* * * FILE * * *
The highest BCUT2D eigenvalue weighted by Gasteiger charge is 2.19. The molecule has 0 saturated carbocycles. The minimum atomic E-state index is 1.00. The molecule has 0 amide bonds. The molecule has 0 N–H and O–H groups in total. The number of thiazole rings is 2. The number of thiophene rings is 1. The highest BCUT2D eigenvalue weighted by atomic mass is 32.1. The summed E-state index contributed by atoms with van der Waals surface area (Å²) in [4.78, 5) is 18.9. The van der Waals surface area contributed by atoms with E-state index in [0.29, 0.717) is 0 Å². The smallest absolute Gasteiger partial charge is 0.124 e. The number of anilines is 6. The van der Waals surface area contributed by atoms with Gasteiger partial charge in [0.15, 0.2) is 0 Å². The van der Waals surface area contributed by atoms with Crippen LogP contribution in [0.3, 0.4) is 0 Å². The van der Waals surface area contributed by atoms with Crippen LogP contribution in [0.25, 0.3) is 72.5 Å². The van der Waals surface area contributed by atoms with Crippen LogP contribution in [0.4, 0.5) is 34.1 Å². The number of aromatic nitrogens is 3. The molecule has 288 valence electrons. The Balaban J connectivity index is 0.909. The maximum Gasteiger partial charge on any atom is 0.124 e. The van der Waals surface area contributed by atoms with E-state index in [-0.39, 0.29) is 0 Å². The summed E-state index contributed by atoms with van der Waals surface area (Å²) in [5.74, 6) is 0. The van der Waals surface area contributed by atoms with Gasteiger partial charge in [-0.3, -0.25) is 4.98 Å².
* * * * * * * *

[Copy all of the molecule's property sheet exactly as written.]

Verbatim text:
The highest BCUT2D eigenvalue weighted by Gasteiger charge is 2.19. The molecule has 0 saturated carbocycles. The minimum atomic E-state index is 1.00. The molecule has 0 amide bonds. The molecule has 0 N–H and O–H groups in total. The number of thiazole rings is 2. The number of thiophene rings is 1. The highest BCUT2D eigenvalue weighted by atomic mass is 32.1. The summed E-state index contributed by atoms with van der Waals surface area (Å²) in [4.78, 5) is 18.9. The van der Waals surface area contributed by atoms with E-state index in [0.29, 0.717) is 0 Å². The smallest absolute Gasteiger partial charge is 0.124 e. The number of anilines is 6. The van der Waals surface area contributed by atoms with Gasteiger partial charge in [0.15, 0.2) is 0 Å². The van der Waals surface area contributed by atoms with Crippen LogP contribution in [0.3, 0.4) is 0 Å². The van der Waals surface area contributed by atoms with Crippen LogP contribution in [0.25, 0.3) is 72.5 Å². The van der Waals surface area contributed by atoms with Crippen LogP contribution in [0.4, 0.5) is 34.1 Å². The number of aromatic nitrogens is 3. The molecule has 288 valence electrons. The Balaban J connectivity index is 0.909. The maximum Gasteiger partial charge on any atom is 0.124 e. The van der Waals surface area contributed by atoms with E-state index in [-0.39, 0.29) is 0 Å². The summed E-state index contributed by atoms with van der Waals surface area (Å²) in [5.74, 6) is 0. The van der Waals surface area contributed by atoms with Gasteiger partial charge in [-0.3, -0.25) is 4.98 Å².